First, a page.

Loolwa Khazzoom, the founder of Dancing with Pain, experienced the healing powers of dance first hand. Thirteen years ago a head on car crash left her with severe back pain.
"I went from bad to worse in the medical system," said Khazzoom. "I could barely walk and was severely depressed."
She could only move her arms, but she visualized herself dancing in her mind. It worked. She decided to combine meditation, music and movement therapy with visual guided imagery.
"Athletes use this a lot. They will visualize going through their routine and doing it perfectly before they actually execute it," said Khazzoom.
A University of Chicago study reveals golfers who visualize their swings activate the same parts of their brain that they use when they actually do it. The conclusion: we are what we think.
Some experts believe the brain can be reprogrammed to break the cycle of pain.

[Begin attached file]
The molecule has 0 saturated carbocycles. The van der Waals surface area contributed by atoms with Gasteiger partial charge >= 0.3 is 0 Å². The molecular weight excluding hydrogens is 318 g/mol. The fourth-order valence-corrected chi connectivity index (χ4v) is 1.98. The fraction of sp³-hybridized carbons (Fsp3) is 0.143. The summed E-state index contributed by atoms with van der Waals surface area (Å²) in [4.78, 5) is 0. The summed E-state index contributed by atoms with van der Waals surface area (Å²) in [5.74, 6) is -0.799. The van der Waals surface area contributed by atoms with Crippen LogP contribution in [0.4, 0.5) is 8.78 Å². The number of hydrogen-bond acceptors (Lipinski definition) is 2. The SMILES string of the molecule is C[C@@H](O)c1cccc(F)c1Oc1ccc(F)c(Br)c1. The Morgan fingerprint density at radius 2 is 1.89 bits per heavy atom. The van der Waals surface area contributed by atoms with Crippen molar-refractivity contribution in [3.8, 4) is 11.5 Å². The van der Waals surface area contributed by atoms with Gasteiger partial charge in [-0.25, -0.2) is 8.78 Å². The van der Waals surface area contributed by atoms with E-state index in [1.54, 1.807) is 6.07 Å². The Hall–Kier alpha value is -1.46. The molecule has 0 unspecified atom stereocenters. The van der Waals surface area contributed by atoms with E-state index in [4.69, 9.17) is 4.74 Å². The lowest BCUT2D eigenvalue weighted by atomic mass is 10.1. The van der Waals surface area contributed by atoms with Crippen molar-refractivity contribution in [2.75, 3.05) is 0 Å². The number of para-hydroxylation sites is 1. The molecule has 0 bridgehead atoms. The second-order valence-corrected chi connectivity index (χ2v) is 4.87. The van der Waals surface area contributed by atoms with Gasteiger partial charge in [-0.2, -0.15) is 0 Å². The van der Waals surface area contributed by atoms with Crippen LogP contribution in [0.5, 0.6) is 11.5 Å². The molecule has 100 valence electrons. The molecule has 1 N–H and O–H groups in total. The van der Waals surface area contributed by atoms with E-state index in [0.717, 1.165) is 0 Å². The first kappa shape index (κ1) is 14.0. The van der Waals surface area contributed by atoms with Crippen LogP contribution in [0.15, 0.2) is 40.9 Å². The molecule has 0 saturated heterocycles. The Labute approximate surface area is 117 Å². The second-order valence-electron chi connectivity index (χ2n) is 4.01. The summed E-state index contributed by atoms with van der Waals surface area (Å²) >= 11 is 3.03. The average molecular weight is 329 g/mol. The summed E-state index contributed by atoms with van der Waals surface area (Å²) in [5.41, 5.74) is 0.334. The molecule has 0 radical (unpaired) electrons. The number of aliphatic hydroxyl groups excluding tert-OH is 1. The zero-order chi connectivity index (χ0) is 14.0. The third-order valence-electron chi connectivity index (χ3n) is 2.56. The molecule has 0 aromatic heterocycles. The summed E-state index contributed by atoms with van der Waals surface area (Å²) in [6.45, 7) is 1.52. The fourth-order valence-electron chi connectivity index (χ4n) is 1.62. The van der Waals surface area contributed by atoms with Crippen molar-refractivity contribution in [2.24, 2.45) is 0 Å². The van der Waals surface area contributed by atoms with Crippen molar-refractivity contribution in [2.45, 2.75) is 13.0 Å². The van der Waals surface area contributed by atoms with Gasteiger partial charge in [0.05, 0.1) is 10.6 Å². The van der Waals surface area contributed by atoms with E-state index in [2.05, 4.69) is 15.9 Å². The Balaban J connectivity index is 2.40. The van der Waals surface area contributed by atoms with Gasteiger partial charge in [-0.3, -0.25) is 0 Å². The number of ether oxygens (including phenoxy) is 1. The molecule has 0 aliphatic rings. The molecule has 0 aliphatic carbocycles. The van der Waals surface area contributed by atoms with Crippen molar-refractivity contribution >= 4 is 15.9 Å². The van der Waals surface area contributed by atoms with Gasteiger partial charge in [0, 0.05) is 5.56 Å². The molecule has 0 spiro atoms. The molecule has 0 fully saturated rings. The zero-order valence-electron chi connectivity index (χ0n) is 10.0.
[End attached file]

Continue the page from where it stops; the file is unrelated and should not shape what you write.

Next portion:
Lupus patient Jennie Floyd also has degenerative disc disease. At her first class she already felt a difference.
"There were movements today that I haven't been able to do in years that I was able to do," said Floyd.
Dancing with Pain is a trademarked method. Teachers claim that it is 96 percent effective in reducing or eliminating pain. The next step is to document how well this therapy works through clinical studies.
Khazzoom and her collaborators are applying for grants from the National Institutes of Health. In the meantime, her goal is to empower pain patients with the self healing tool of dance.
"If you practice every day you're going to begin to experience pleasure instead of pain," said Khazzoom.
She adds that many of her students say her Dancing with Pain program also helps them deal with emotional pain like depression. The classes cost $15.